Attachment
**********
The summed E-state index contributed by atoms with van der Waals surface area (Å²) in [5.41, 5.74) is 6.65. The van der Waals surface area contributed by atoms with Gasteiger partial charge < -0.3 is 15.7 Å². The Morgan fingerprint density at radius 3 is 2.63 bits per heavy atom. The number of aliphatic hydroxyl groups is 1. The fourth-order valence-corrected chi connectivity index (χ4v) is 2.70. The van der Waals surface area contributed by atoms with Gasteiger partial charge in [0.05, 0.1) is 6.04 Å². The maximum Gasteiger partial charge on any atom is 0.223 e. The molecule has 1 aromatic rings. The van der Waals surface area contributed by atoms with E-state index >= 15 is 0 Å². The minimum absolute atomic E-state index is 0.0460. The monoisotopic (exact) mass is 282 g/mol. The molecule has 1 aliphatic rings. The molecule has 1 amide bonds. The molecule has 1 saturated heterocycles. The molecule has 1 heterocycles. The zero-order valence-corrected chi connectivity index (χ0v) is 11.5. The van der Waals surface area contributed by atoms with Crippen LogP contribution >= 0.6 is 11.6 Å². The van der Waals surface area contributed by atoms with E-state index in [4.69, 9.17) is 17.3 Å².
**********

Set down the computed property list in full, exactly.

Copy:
The summed E-state index contributed by atoms with van der Waals surface area (Å²) in [5.41, 5.74) is 6.65. The van der Waals surface area contributed by atoms with Gasteiger partial charge < -0.3 is 15.7 Å². The Morgan fingerprint density at radius 3 is 2.63 bits per heavy atom. The number of aliphatic hydroxyl groups is 1. The fourth-order valence-corrected chi connectivity index (χ4v) is 2.70. The van der Waals surface area contributed by atoms with Gasteiger partial charge in [0.05, 0.1) is 6.04 Å². The maximum Gasteiger partial charge on any atom is 0.223 e. The molecule has 1 aromatic rings. The van der Waals surface area contributed by atoms with E-state index >= 15 is 0 Å². The minimum absolute atomic E-state index is 0.0460. The monoisotopic (exact) mass is 282 g/mol. The molecule has 1 aliphatic rings. The molecule has 1 amide bonds. The molecule has 1 saturated heterocycles. The molecule has 1 heterocycles. The zero-order valence-corrected chi connectivity index (χ0v) is 11.5. The van der Waals surface area contributed by atoms with Crippen LogP contribution >= 0.6 is 11.6 Å². The van der Waals surface area contributed by atoms with E-state index in [4.69, 9.17) is 17.3 Å².